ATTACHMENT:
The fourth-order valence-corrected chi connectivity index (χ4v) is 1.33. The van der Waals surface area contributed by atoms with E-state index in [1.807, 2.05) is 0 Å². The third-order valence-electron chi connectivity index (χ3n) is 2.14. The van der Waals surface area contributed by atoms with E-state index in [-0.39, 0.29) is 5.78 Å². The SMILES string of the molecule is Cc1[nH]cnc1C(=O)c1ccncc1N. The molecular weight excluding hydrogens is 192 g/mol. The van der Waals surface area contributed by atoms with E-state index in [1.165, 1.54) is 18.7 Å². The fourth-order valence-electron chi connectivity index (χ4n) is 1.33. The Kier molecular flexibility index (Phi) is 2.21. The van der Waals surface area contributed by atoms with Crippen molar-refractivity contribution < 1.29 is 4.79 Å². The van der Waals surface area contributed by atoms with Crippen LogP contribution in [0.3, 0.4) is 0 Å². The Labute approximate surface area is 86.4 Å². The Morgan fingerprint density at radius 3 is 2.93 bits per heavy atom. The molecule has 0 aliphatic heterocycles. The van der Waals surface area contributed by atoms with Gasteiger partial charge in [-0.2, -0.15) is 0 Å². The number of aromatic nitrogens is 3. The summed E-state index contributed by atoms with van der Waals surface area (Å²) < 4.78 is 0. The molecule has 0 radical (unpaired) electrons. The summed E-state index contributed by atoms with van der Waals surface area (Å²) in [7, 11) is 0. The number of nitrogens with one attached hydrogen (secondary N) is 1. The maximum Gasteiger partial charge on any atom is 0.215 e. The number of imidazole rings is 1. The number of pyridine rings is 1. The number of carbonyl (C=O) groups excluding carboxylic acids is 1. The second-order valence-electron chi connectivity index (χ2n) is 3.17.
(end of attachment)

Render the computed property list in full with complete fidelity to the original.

The fourth-order valence-corrected chi connectivity index (χ4v) is 1.33. The van der Waals surface area contributed by atoms with E-state index in [1.807, 2.05) is 0 Å². The third-order valence-electron chi connectivity index (χ3n) is 2.14. The van der Waals surface area contributed by atoms with E-state index in [-0.39, 0.29) is 5.78 Å². The SMILES string of the molecule is Cc1[nH]cnc1C(=O)c1ccncc1N. The molecular weight excluding hydrogens is 192 g/mol. The van der Waals surface area contributed by atoms with E-state index in [1.165, 1.54) is 18.7 Å². The fourth-order valence-electron chi connectivity index (χ4n) is 1.33. The Kier molecular flexibility index (Phi) is 2.21. The van der Waals surface area contributed by atoms with Crippen molar-refractivity contribution < 1.29 is 4.79 Å². The van der Waals surface area contributed by atoms with Crippen LogP contribution in [0.3, 0.4) is 0 Å². The Labute approximate surface area is 86.4 Å². The Morgan fingerprint density at radius 3 is 2.93 bits per heavy atom. The molecule has 0 aliphatic heterocycles. The van der Waals surface area contributed by atoms with Gasteiger partial charge in [-0.2, -0.15) is 0 Å². The number of aromatic nitrogens is 3. The summed E-state index contributed by atoms with van der Waals surface area (Å²) < 4.78 is 0. The molecule has 0 radical (unpaired) electrons. The summed E-state index contributed by atoms with van der Waals surface area (Å²) in [7, 11) is 0. The number of nitrogens with one attached hydrogen (secondary N) is 1. The maximum Gasteiger partial charge on any atom is 0.215 e. The number of imidazole rings is 1. The number of pyridine rings is 1. The number of carbonyl (C=O) groups excluding carboxylic acids is 1. The second-order valence-electron chi connectivity index (χ2n) is 3.17.